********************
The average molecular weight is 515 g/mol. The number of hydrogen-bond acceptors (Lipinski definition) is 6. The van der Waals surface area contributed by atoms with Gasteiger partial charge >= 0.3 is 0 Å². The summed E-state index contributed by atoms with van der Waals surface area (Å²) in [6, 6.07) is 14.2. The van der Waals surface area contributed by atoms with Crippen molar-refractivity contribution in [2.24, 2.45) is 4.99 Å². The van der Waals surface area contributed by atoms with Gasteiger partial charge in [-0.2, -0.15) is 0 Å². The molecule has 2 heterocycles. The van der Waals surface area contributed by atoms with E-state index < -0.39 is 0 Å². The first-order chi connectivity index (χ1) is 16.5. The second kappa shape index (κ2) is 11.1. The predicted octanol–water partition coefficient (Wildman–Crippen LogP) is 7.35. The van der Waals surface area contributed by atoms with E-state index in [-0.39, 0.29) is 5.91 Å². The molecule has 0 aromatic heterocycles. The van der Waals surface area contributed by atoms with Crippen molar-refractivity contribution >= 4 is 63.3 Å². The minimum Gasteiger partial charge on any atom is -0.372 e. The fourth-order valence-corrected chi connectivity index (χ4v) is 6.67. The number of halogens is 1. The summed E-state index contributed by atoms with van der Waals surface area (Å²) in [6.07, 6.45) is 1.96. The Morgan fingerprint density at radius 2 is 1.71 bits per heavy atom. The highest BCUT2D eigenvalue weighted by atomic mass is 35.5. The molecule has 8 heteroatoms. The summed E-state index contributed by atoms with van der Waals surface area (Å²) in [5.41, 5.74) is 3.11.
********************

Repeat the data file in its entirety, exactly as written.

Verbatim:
The average molecular weight is 515 g/mol. The number of hydrogen-bond acceptors (Lipinski definition) is 6. The van der Waals surface area contributed by atoms with Gasteiger partial charge >= 0.3 is 0 Å². The summed E-state index contributed by atoms with van der Waals surface area (Å²) in [6, 6.07) is 14.2. The van der Waals surface area contributed by atoms with Crippen molar-refractivity contribution in [2.24, 2.45) is 4.99 Å². The van der Waals surface area contributed by atoms with Gasteiger partial charge in [-0.2, -0.15) is 0 Å². The molecule has 2 heterocycles. The van der Waals surface area contributed by atoms with E-state index < -0.39 is 0 Å². The first-order chi connectivity index (χ1) is 16.5. The second kappa shape index (κ2) is 11.1. The predicted octanol–water partition coefficient (Wildman–Crippen LogP) is 7.35. The van der Waals surface area contributed by atoms with E-state index in [-0.39, 0.29) is 5.91 Å². The molecule has 0 aromatic heterocycles. The van der Waals surface area contributed by atoms with Crippen molar-refractivity contribution >= 4 is 63.3 Å². The minimum Gasteiger partial charge on any atom is -0.372 e. The fourth-order valence-corrected chi connectivity index (χ4v) is 6.67. The number of halogens is 1. The summed E-state index contributed by atoms with van der Waals surface area (Å²) in [6.07, 6.45) is 1.96. The Morgan fingerprint density at radius 2 is 1.71 bits per heavy atom. The highest BCUT2D eigenvalue weighted by atomic mass is 35.5. The molecule has 8 heteroatoms. The summed E-state index contributed by atoms with van der Waals surface area (Å²) in [5.41, 5.74) is 3.11.